Edna Lewis; Chef, Author of Southern Cuisine Cookbooks

Associated Press
Tuesday, February 14, 2006

Edna Lewis, 89, a chef and the author of acclaimed cookbooks on traditional Southern cuisine, died Feb. 13 at her home in Decatur, Ga. No cause of death was reported.

Ms. Lewis co-wrote the 2003 book "The Gift of Southern Cooking" with Scott Peacock. She grew up in Virginia on her family's farm, and in her books, she described the dinners she made from food she had harvested.

Among her other books were "The Edna Lewis Cookbook" (1972), "The Taste of Country Cooking" (1976) and "In Pursuit of Flavor" (1988).

She came to New York before World War II and got into the restaurant business after a friend tasted her cooking. Her second book, "The Taste of Country Cooking," established her as an authority on the subject.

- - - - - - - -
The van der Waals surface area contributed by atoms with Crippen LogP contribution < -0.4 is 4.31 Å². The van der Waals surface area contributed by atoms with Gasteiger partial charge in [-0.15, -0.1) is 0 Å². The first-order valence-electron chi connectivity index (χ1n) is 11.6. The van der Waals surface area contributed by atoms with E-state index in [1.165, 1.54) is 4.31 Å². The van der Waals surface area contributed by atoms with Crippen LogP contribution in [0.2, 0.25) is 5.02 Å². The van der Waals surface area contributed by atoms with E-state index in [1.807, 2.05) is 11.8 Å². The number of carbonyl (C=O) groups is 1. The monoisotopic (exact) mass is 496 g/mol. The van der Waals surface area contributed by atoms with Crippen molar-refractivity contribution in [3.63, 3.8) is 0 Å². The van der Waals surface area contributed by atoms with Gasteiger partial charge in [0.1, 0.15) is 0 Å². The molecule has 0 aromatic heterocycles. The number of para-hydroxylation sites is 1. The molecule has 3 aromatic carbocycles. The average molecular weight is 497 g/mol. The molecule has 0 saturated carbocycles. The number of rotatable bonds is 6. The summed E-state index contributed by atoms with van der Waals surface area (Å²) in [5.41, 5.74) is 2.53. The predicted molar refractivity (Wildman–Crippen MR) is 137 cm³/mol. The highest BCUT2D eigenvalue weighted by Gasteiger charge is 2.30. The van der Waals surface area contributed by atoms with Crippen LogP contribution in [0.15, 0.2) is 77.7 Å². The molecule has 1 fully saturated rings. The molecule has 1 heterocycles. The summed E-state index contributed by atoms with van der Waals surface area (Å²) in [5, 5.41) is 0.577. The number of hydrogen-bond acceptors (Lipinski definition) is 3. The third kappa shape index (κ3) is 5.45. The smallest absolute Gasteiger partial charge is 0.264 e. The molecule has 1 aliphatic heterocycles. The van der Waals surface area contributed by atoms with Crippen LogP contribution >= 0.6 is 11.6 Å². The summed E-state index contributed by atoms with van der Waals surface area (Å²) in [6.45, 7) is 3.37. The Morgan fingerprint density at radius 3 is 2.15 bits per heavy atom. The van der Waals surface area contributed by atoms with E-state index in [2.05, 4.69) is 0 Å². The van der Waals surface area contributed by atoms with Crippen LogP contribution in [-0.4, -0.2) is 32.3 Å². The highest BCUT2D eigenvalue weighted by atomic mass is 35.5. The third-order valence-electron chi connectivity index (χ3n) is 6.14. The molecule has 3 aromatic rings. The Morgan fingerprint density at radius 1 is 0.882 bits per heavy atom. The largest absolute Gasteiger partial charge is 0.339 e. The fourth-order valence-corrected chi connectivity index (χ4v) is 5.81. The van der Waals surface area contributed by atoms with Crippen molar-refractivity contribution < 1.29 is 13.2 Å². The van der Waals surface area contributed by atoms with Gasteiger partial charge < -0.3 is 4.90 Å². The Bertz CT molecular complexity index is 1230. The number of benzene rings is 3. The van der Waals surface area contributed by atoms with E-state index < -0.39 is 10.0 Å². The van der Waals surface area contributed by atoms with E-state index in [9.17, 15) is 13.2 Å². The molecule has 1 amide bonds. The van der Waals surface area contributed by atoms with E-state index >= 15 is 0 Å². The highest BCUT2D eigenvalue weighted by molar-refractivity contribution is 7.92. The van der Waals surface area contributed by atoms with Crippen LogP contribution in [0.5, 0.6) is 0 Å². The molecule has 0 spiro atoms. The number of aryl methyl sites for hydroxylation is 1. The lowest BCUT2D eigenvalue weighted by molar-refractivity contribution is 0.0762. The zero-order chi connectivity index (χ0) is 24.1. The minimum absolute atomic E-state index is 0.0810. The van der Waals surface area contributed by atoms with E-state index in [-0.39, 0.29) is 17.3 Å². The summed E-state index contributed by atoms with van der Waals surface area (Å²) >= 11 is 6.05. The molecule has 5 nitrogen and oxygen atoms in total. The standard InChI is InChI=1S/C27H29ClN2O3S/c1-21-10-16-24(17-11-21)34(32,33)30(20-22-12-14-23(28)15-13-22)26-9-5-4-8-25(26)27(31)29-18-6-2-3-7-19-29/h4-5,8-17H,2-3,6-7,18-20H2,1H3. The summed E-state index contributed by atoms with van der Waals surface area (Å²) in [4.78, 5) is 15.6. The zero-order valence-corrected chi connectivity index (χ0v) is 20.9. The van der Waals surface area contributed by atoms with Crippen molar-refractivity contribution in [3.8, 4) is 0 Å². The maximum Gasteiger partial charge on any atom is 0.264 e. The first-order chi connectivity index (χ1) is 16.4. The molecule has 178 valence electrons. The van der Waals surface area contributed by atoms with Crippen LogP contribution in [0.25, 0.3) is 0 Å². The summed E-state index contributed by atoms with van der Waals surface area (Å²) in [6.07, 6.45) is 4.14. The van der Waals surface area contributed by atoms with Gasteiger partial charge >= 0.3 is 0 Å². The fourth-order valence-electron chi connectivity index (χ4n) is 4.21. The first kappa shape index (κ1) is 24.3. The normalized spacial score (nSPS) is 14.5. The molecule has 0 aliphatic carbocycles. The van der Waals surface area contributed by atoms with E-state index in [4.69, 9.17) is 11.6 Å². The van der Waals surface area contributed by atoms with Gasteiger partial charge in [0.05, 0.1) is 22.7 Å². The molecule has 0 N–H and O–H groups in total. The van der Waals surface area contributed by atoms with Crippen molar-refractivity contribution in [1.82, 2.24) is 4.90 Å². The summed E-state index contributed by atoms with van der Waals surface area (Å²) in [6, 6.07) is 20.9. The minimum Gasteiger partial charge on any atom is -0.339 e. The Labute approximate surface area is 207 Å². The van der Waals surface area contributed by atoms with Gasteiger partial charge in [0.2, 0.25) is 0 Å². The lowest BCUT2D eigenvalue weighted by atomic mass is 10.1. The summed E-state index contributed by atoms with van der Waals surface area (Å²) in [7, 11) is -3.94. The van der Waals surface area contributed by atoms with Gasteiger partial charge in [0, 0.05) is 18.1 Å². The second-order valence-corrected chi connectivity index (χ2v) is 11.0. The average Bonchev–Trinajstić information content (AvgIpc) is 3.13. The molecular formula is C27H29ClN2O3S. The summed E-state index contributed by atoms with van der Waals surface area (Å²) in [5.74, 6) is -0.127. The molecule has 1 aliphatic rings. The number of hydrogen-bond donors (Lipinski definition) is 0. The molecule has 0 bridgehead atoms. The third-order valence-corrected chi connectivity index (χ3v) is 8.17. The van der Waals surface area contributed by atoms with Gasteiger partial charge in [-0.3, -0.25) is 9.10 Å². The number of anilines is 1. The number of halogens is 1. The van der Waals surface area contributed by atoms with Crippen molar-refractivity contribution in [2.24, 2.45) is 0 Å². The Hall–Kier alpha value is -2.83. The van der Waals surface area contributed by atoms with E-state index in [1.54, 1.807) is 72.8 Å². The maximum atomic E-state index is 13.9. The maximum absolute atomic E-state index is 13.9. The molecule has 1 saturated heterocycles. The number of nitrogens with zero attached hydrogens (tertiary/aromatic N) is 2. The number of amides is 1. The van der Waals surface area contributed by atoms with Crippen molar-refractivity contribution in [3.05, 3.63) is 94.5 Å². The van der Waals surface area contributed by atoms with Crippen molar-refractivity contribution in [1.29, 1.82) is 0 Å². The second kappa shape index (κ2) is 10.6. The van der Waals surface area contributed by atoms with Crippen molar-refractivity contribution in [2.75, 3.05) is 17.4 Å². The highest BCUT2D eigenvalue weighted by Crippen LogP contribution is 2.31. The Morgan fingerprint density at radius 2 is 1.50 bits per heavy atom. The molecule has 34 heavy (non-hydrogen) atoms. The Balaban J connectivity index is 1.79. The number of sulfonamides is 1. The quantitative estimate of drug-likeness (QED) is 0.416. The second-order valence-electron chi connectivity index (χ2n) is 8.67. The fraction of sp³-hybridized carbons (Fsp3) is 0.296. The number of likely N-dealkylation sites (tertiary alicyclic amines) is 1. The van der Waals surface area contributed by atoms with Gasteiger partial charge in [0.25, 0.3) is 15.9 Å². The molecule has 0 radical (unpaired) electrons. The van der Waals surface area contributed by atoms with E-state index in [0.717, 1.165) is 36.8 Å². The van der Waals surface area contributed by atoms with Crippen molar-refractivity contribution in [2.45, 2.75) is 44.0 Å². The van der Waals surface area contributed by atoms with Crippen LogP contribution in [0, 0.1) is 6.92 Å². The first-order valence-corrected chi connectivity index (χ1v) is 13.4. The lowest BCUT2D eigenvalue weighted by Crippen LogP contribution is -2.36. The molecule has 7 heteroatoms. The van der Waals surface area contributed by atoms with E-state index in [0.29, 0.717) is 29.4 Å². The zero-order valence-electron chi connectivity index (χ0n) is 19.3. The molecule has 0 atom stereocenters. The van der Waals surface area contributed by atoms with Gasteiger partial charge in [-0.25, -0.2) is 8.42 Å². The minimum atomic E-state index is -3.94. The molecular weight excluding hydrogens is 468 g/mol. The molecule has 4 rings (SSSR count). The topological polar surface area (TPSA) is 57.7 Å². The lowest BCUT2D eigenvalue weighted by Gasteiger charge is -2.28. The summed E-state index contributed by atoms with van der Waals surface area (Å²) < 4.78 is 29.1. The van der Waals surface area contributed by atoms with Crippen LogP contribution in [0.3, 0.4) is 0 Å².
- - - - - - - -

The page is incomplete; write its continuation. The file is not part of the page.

In the late 1980s and early 1990s, she was known for her work as chef and consultant at Gage & Tollner, a landmark century-old Brooklyn, N.Y., restaurant.

After a long career, mostly in New York, Ms. Lewis moved to the Atlanta area in 1992.

Ms. Lewis grew up in Freetown, Va., a small community in Orange County that was settled by freed slaves. She recalled growing and gathering corn and taking it to a mill for grinding.

"So when we were shelling the corn, we knew it was going to be made into our cornmeal," she once said. "When we brought it home from the mill, we would taste it to see what this corn tasted like that we grew and shucked and shelled ourselves."

In 2003, the James Beard Foundation gave Ms. Lewis a KitchenAid Cookbook Hall of Fame Award for her body of work. The foundation is named for the famed journalist, cookbook author, chef and cooking teacher who died in 1985.


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